Kosloski

Rick Kosloski

SIREN – Rick Kosloski’s maiden voyage into the varsity postseason will still be his swan song.

Kosloski – brought in as interim coach for the Siren boys basketball team shortly before the 2019-2020 season started – still expects to relinquish the reigns when the Dragons’ playoff run concludes. So depending on their success or lack thereof in early March, Kosloski could be in his final week as the team’s coach.

“It’s been challenging (and) a new experience,” Kosloski said. “I’ve tried to help keep this year’s team in-tact with what the team was doing, while trying to implement my own stuff.”

Kosloski was a late fill-in for Siren after coach Jon Ruud was given a one-year hiatus from the post and the limited preseason preparation may have played a role in the team’s challenging start to the season. Siren lost its first six games and was 1-9 overall through 10 games.

Another obstacle blocking the path to success, according to Kosloski, was the team’s operating environment. In his opinion, players comprising the roster weren’t headed in a uniform direction.

“We’ve worked to try and change the culture of basketball to some degree in Siren,” he said. “We had to learn to get along as a team and play as a team; to respect one another and play for each other.

“We had to remove individualism.”

As those adjustments were being made, the coach also had to adapt to a slightly different game. Kosloski spent prior years assisting the Siren girls program and he soon witnessed the difference in style of play after moving to the boys coaching staff.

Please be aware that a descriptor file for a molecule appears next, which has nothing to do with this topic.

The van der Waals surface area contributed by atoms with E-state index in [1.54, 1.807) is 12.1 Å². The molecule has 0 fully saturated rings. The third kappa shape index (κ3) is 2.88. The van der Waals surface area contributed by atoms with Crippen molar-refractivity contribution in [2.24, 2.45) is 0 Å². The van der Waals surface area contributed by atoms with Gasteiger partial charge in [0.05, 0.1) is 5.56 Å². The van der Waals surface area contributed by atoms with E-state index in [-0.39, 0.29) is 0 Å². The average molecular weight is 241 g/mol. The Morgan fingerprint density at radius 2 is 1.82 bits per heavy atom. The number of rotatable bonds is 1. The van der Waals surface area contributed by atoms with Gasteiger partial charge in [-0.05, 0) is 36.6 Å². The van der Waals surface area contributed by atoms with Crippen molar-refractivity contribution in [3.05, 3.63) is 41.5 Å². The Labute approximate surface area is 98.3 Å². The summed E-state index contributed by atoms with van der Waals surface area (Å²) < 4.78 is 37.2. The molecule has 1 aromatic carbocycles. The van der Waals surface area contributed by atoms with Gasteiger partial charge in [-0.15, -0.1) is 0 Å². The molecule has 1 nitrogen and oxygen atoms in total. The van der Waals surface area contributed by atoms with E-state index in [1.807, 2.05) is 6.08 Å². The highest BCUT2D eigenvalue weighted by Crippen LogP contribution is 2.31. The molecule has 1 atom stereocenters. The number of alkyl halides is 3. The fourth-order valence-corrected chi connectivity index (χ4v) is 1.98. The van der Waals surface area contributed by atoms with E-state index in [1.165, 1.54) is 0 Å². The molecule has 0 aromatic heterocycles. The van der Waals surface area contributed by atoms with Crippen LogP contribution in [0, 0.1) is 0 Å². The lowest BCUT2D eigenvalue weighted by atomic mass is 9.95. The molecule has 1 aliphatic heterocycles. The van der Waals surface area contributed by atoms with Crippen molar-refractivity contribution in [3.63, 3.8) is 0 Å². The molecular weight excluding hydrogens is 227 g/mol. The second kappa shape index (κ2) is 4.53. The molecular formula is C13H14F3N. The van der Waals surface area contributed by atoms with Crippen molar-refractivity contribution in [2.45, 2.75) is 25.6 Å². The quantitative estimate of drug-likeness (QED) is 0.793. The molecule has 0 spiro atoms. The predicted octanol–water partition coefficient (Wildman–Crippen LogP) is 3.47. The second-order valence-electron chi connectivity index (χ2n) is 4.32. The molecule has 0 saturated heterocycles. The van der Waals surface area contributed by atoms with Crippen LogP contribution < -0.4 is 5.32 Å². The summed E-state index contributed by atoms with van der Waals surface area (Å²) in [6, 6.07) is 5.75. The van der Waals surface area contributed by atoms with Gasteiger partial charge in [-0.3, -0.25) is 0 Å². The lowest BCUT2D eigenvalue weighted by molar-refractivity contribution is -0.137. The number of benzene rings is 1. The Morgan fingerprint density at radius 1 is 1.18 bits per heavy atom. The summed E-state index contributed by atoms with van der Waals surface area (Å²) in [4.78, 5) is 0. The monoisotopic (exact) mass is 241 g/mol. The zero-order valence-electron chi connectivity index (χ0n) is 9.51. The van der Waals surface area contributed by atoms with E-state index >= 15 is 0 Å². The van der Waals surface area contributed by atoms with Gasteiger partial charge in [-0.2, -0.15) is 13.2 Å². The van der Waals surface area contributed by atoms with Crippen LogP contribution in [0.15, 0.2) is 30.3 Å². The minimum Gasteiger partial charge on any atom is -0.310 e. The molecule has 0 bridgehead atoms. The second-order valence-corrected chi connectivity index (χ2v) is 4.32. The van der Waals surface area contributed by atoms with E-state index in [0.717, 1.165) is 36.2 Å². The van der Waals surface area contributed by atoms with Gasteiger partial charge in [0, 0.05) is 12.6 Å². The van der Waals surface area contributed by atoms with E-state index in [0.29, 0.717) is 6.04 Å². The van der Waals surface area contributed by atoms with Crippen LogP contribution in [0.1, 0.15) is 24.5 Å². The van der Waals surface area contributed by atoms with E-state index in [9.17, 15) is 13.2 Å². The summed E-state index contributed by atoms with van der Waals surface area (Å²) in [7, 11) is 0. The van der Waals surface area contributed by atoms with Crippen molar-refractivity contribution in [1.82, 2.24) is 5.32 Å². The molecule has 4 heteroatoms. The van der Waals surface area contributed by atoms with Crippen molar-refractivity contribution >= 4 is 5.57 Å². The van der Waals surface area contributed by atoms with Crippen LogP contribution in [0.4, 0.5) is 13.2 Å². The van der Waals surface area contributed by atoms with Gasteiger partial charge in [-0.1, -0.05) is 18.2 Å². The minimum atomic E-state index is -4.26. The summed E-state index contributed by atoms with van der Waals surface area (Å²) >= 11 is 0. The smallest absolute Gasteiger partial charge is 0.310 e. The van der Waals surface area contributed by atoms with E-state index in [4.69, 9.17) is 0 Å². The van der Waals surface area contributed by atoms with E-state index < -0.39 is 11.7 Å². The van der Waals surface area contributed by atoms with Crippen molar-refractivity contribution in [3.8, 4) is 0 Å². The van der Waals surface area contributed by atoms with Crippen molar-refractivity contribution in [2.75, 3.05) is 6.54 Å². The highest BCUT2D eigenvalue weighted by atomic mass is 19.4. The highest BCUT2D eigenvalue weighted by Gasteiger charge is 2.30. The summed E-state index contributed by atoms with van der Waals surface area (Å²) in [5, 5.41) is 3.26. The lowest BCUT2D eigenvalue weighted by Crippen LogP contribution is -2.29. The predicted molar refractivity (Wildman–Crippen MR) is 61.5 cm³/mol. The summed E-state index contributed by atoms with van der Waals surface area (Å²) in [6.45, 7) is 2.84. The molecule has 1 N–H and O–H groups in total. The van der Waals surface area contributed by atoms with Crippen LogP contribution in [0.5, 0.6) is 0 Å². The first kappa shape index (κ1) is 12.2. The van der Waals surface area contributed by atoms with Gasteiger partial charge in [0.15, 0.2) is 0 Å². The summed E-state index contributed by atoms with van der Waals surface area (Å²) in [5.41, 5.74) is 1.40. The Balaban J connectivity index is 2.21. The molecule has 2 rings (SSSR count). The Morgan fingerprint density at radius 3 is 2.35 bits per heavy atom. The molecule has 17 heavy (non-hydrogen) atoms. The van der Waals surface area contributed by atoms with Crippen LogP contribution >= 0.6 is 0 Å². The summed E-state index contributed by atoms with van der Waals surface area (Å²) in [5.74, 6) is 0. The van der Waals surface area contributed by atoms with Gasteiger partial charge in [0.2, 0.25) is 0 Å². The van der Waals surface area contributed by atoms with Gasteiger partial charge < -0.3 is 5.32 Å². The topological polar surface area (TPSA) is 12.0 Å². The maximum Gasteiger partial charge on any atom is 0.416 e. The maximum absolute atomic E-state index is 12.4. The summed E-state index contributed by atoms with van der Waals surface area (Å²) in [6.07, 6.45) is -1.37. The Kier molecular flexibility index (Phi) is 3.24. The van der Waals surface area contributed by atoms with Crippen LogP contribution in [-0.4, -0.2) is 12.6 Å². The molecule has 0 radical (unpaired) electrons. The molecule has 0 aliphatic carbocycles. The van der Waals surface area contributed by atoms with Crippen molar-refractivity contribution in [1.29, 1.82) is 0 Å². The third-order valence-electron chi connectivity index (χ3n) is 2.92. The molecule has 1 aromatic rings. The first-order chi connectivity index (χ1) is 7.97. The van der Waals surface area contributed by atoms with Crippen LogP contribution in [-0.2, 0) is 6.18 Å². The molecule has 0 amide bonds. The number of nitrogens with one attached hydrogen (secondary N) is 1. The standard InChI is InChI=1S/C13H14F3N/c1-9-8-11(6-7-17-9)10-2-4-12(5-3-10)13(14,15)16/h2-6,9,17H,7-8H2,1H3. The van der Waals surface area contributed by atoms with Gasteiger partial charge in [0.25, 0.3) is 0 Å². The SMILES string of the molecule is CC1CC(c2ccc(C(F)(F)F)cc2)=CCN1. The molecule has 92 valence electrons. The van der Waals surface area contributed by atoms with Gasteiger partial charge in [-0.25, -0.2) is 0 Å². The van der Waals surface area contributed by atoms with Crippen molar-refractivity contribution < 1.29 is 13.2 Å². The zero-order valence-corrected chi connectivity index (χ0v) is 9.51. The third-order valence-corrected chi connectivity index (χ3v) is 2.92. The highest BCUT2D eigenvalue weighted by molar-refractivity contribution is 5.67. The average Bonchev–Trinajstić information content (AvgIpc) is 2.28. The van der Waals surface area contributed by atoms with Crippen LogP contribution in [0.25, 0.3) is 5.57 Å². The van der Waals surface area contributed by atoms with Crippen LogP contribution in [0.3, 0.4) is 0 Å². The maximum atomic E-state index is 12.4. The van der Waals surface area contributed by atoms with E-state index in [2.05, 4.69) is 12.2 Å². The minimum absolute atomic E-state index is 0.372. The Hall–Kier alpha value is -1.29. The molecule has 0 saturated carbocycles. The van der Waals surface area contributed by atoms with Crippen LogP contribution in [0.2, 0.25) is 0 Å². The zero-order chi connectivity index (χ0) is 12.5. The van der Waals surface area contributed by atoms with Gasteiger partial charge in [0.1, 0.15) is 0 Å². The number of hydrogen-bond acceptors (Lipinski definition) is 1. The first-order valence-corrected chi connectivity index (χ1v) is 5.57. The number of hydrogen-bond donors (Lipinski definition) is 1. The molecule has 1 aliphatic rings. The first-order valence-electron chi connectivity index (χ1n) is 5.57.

“The boys’ game is much faster, no doubt,” he said. “The boys tend to get more physical and we had some kids who didn’t make the best decisions on or off the court.

“And overall, I was learning the different personalities among the boys.”

During those early-season struggles the players also had to adapt to different strategies on the court. The physical game plan was altered along with the mental and personal aspects, which added another element to the situation.

“We weren’t a team that played man-to-man in several years,” Kosloski said. “We’ve played it almost all year and they’ve adapted to it.”

Eventually, the Dragons reached success. They won four of their last five games in January after getting just one win in their first 10. Kosloski gives some of that credit to the team’s assistant coaches and the coach he’s subbing for.

“I’m thankful to Jon for staying in touch throughout the year and offering guidance,” Kosloski said. “Dino (Oustigoff) is a returner to the staff and that’s worked-out well. Two other new coaches (C.J. Johnson and Travis Thiex) have been a big help.”

But four consecutive losses leading to postseason seeding left the Dragons as a 12th seed, going to South Shore on Tuesday for the playoff opener. After concluding the regular season this week, Kosloski hopes to return Ruud a team with an improved culture and maybe a postseason win.

“I feel we’ve learned to respect one another and that’s been part of the culture change,” he said. “I’m thankful to the school for extending the opportunity to me.”